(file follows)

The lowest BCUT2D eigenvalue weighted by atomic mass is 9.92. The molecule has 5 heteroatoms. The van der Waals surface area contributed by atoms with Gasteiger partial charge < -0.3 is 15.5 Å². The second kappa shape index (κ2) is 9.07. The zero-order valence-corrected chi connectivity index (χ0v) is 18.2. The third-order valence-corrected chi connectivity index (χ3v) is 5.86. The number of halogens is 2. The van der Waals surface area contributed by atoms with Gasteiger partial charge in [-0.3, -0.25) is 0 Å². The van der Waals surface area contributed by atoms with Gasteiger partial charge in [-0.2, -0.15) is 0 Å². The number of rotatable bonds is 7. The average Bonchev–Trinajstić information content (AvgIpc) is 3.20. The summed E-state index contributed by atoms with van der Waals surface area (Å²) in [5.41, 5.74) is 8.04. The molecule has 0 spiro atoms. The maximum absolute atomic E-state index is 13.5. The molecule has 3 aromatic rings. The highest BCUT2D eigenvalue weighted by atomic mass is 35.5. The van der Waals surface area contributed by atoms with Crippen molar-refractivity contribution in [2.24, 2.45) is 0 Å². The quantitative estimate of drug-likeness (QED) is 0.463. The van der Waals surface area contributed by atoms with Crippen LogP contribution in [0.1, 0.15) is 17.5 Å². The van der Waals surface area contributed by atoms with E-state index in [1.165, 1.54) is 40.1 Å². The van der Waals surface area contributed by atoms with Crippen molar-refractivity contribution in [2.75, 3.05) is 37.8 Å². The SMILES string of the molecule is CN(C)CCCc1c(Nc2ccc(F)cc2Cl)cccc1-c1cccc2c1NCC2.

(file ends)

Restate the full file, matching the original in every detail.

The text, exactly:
The lowest BCUT2D eigenvalue weighted by atomic mass is 9.92. The molecule has 5 heteroatoms. The van der Waals surface area contributed by atoms with Gasteiger partial charge < -0.3 is 15.5 Å². The second kappa shape index (κ2) is 9.07. The zero-order valence-corrected chi connectivity index (χ0v) is 18.2. The third-order valence-corrected chi connectivity index (χ3v) is 5.86. The number of halogens is 2. The van der Waals surface area contributed by atoms with Gasteiger partial charge in [-0.3, -0.25) is 0 Å². The van der Waals surface area contributed by atoms with Gasteiger partial charge in [-0.2, -0.15) is 0 Å². The number of rotatable bonds is 7. The average Bonchev–Trinajstić information content (AvgIpc) is 3.20. The summed E-state index contributed by atoms with van der Waals surface area (Å²) in [5.41, 5.74) is 8.04. The molecule has 0 spiro atoms. The maximum absolute atomic E-state index is 13.5. The molecule has 3 aromatic rings. The highest BCUT2D eigenvalue weighted by atomic mass is 35.5. The van der Waals surface area contributed by atoms with Crippen molar-refractivity contribution in [2.24, 2.45) is 0 Å². The quantitative estimate of drug-likeness (QED) is 0.463. The van der Waals surface area contributed by atoms with Crippen LogP contribution in [0.1, 0.15) is 17.5 Å². The van der Waals surface area contributed by atoms with E-state index in [1.165, 1.54) is 40.1 Å². The van der Waals surface area contributed by atoms with Crippen molar-refractivity contribution in [2.75, 3.05) is 37.8 Å². The SMILES string of the molecule is CN(C)CCCc1c(Nc2ccc(F)cc2Cl)cccc1-c1cccc2c1NCC2.